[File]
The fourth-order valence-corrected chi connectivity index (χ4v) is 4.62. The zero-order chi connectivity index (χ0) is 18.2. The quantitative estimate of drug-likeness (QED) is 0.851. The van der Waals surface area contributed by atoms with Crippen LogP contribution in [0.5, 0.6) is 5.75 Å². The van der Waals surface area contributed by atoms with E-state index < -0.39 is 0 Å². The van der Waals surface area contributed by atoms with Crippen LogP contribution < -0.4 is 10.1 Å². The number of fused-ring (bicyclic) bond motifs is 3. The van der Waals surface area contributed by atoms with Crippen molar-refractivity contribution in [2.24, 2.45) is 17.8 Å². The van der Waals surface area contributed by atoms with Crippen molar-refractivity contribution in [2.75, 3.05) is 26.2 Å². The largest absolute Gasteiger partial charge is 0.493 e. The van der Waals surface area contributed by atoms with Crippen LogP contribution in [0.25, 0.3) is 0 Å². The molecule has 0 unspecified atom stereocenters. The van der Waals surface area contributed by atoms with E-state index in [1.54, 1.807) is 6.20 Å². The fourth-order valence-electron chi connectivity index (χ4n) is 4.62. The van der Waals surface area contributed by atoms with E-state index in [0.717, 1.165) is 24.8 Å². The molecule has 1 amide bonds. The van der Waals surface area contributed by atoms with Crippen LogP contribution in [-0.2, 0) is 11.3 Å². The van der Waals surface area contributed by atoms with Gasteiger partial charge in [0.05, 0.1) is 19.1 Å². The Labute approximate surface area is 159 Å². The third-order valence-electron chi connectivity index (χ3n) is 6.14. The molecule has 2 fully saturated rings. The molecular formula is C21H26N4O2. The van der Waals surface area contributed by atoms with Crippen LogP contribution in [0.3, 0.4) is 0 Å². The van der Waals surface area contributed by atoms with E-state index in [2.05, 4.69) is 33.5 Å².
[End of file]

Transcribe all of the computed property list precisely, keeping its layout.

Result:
The fourth-order valence-corrected chi connectivity index (χ4v) is 4.62. The zero-order chi connectivity index (χ0) is 18.2. The quantitative estimate of drug-likeness (QED) is 0.851. The van der Waals surface area contributed by atoms with Crippen LogP contribution in [0.5, 0.6) is 5.75 Å². The van der Waals surface area contributed by atoms with E-state index < -0.39 is 0 Å². The van der Waals surface area contributed by atoms with Crippen LogP contribution < -0.4 is 10.1 Å². The number of fused-ring (bicyclic) bond motifs is 3. The van der Waals surface area contributed by atoms with Crippen molar-refractivity contribution in [2.24, 2.45) is 17.8 Å². The van der Waals surface area contributed by atoms with Crippen molar-refractivity contribution in [2.75, 3.05) is 26.2 Å². The largest absolute Gasteiger partial charge is 0.493 e. The van der Waals surface area contributed by atoms with Crippen LogP contribution in [0.25, 0.3) is 0 Å². The molecule has 0 unspecified atom stereocenters. The van der Waals surface area contributed by atoms with E-state index in [1.54, 1.807) is 6.20 Å². The fourth-order valence-electron chi connectivity index (χ4n) is 4.62. The van der Waals surface area contributed by atoms with E-state index in [0.717, 1.165) is 24.8 Å². The molecule has 1 amide bonds. The van der Waals surface area contributed by atoms with Crippen LogP contribution in [-0.2, 0) is 11.3 Å². The van der Waals surface area contributed by atoms with Gasteiger partial charge in [0.05, 0.1) is 19.1 Å². The Labute approximate surface area is 159 Å². The third-order valence-electron chi connectivity index (χ3n) is 6.14. The molecule has 2 fully saturated rings. The molecular formula is C21H26N4O2. The van der Waals surface area contributed by atoms with Crippen LogP contribution in [0.3, 0.4) is 0 Å². The van der Waals surface area contributed by atoms with E-state index in [2.05, 4.69) is 33.5 Å².